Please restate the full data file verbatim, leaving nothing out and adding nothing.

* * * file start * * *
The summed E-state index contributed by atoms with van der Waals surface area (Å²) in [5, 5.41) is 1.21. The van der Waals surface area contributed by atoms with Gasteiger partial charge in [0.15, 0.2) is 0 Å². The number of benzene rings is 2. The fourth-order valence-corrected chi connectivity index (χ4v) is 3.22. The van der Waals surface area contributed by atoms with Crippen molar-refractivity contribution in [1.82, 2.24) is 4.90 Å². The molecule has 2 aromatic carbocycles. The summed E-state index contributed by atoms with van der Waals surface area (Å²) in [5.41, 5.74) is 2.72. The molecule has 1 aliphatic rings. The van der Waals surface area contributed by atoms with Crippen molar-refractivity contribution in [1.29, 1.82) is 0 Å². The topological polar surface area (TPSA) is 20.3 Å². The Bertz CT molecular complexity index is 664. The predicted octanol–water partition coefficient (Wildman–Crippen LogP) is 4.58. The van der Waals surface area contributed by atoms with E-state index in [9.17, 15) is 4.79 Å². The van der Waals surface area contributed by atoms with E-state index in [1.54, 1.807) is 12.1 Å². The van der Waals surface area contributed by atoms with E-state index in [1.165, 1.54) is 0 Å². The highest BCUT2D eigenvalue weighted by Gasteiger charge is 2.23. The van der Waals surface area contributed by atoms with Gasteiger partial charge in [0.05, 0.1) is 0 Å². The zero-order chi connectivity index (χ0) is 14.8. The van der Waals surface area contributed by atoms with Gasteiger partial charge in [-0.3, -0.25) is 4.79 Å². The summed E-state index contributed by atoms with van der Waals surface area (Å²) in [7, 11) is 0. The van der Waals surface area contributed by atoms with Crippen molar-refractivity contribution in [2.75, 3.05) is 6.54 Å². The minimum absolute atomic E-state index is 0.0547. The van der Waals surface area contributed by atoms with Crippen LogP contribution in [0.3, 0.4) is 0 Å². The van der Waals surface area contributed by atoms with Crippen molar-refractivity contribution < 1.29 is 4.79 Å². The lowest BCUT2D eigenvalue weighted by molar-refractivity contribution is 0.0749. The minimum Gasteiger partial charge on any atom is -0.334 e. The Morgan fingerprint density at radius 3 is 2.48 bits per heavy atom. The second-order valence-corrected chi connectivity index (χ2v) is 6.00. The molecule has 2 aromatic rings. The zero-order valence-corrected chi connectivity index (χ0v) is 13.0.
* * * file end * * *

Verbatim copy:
The summed E-state index contributed by atoms with van der Waals surface area (Å²) in [5, 5.41) is 1.21. The van der Waals surface area contributed by atoms with Gasteiger partial charge in [0.15, 0.2) is 0 Å². The number of benzene rings is 2. The fourth-order valence-corrected chi connectivity index (χ4v) is 3.22. The van der Waals surface area contributed by atoms with Crippen molar-refractivity contribution in [1.82, 2.24) is 4.90 Å². The molecule has 2 aromatic carbocycles. The summed E-state index contributed by atoms with van der Waals surface area (Å²) in [5.41, 5.74) is 2.72. The molecule has 1 aliphatic rings. The van der Waals surface area contributed by atoms with Crippen molar-refractivity contribution in [1.29, 1.82) is 0 Å². The topological polar surface area (TPSA) is 20.3 Å². The Bertz CT molecular complexity index is 664. The predicted octanol–water partition coefficient (Wildman–Crippen LogP) is 4.58. The van der Waals surface area contributed by atoms with E-state index in [9.17, 15) is 4.79 Å². The van der Waals surface area contributed by atoms with E-state index in [1.54, 1.807) is 12.1 Å². The van der Waals surface area contributed by atoms with E-state index in [1.165, 1.54) is 0 Å². The highest BCUT2D eigenvalue weighted by Gasteiger charge is 2.23. The van der Waals surface area contributed by atoms with Gasteiger partial charge in [0.05, 0.1) is 0 Å². The zero-order chi connectivity index (χ0) is 14.8. The van der Waals surface area contributed by atoms with Gasteiger partial charge in [-0.3, -0.25) is 4.79 Å². The summed E-state index contributed by atoms with van der Waals surface area (Å²) in [7, 11) is 0. The van der Waals surface area contributed by atoms with Crippen molar-refractivity contribution in [2.75, 3.05) is 6.54 Å². The minimum absolute atomic E-state index is 0.0547. The van der Waals surface area contributed by atoms with Crippen LogP contribution in [0.3, 0.4) is 0 Å². The van der Waals surface area contributed by atoms with Crippen molar-refractivity contribution < 1.29 is 4.79 Å². The lowest BCUT2D eigenvalue weighted by molar-refractivity contribution is 0.0749. The minimum Gasteiger partial charge on any atom is -0.334 e. The Morgan fingerprint density at radius 3 is 2.48 bits per heavy atom. The second-order valence-corrected chi connectivity index (χ2v) is 6.00. The molecule has 2 aromatic rings. The zero-order valence-corrected chi connectivity index (χ0v) is 13.0.